One of the many things I love about Israel is the interplay between ancient and modern; the ability to connect between the very new and the very old, often in the most surprising ways. Theodor Herzl was perhaps the first to understand this juxtaposition in his prescient book which described his vision of the Jewish state. He titled his oeuvre “Altneuland”, or “Old/New Land”. The founders of Tel Aviv used this as their inspiration for the city’s name. They took the word “tel”, which suggests layers of ancient civilization and combined it with “aviv”, which means “spring”, with all its connotations of renewal and rebirth.
The diverse ways in which Israeli technology or thought is harnessed to ancient history or ideas, never ceases to inspire me. Let’s take, for example, the very modern concept of nanotechnology; a process in which scientists can manipulate and control individual atoms and molecules. Their precision is so great that they have developed a measurement called the nanometer which is one billionth of a metre, or about as long as your fingernail grows in one second! In an attempt to make this remarkable breakthrough more accessible to the public, what vehicle did professors at the University of Haifa use as their medium? None other than the Hebrew Bible, making the shrewd connection that civilization and technology are closely linked. By taking one of man’s oldest and most widely read manuscripts and engraving all of its one million, two hundred thousand letters onto something the size of a sugar crystal, they utilized ancient methods in the most ultra-modern manner. It took them an hour and a half to produce! They chose the Bible, because to them it signified the transmission of human civilization from one generation to the next and through it, they wanted to alert people to the scientific revolution that is taking place in our times. If you would like see this marvel for yourself, it is displayed in the Israel Museum next to the hall where the Dead Sea Scrolls are exhibited. Bearing in mind that the written word as a medium for conveying ideas has outlasted all kinds of technologies, the significance of this venue should not be overlooked.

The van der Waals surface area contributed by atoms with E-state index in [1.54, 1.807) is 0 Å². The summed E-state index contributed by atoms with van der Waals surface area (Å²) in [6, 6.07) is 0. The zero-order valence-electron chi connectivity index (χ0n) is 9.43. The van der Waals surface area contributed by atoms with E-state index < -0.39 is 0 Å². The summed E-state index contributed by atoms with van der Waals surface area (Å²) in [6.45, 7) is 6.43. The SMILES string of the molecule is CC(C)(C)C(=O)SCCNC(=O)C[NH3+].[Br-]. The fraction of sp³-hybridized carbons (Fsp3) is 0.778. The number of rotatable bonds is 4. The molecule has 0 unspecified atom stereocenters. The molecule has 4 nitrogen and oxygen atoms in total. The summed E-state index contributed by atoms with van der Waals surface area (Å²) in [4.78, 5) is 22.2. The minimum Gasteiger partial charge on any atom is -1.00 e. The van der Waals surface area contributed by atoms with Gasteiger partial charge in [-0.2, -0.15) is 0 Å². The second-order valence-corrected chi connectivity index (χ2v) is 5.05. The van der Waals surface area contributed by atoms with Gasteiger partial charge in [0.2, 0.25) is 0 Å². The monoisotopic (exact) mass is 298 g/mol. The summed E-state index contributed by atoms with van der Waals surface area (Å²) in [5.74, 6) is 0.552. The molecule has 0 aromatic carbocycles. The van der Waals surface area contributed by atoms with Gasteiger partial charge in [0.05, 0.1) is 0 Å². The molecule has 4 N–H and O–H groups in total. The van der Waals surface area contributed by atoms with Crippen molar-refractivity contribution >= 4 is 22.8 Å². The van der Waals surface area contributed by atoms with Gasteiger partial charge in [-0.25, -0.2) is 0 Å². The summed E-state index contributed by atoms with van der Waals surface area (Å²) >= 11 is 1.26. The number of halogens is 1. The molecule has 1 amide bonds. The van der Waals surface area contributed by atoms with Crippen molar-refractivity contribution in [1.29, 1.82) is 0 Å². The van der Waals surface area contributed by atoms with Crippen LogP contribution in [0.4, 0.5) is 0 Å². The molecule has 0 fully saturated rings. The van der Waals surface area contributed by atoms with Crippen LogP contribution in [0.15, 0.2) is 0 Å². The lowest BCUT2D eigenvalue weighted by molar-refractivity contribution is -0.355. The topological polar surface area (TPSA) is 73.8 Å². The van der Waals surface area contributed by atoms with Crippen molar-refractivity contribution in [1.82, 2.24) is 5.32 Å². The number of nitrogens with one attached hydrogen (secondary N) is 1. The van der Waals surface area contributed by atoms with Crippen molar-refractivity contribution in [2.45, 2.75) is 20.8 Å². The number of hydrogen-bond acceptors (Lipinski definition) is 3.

Farming has played a vital part in Israel’s existence. The Bible is replete with descriptions of the produce of the land and remains of ancient agricultural terraces can still be seen in many parts of the country. According to Jewish thought, the land, the people and our religion are inextricably intertwined. Our first Prime Minister, David ben Gurion, had a vision of greening the desert in order to absorb the immigrants that would come to live here. He set a personal example by relocating to the Negev kibbutz of Sde Boker, echoing the words of the prophet Isaiah “The arid desert shall be glad, the wilderness shall rejoice and shall blossom like a rose” (Isaiah 35:1-2). Since then we have not been short of modern green prophets who are doing their utmost to bring this vision to fruition. One of the most recent visionaries is Russian immigrant, Bentsion Kabakov, who has literally turned the idea on its head. He has created a 4,500 square metre rooftop greenhouse on the edge of the desert, growing hydroponic (soilless) vegetables and herbs. Using the latest technology, including mineral enriched woolen bedding instead of earth, a conveyor belt system and recycled water with a specific cocktail of nutrients for each variety, he can grow close to three times as much produce per square metre than traditional methods allow. The beauty of his project is that it is so easy to duplicate. Whilst the idea may have originated in the desert it is equally applicable to urban environments and any roof has the potential to grow the same abundant crops. It seems that the sky really is the limit!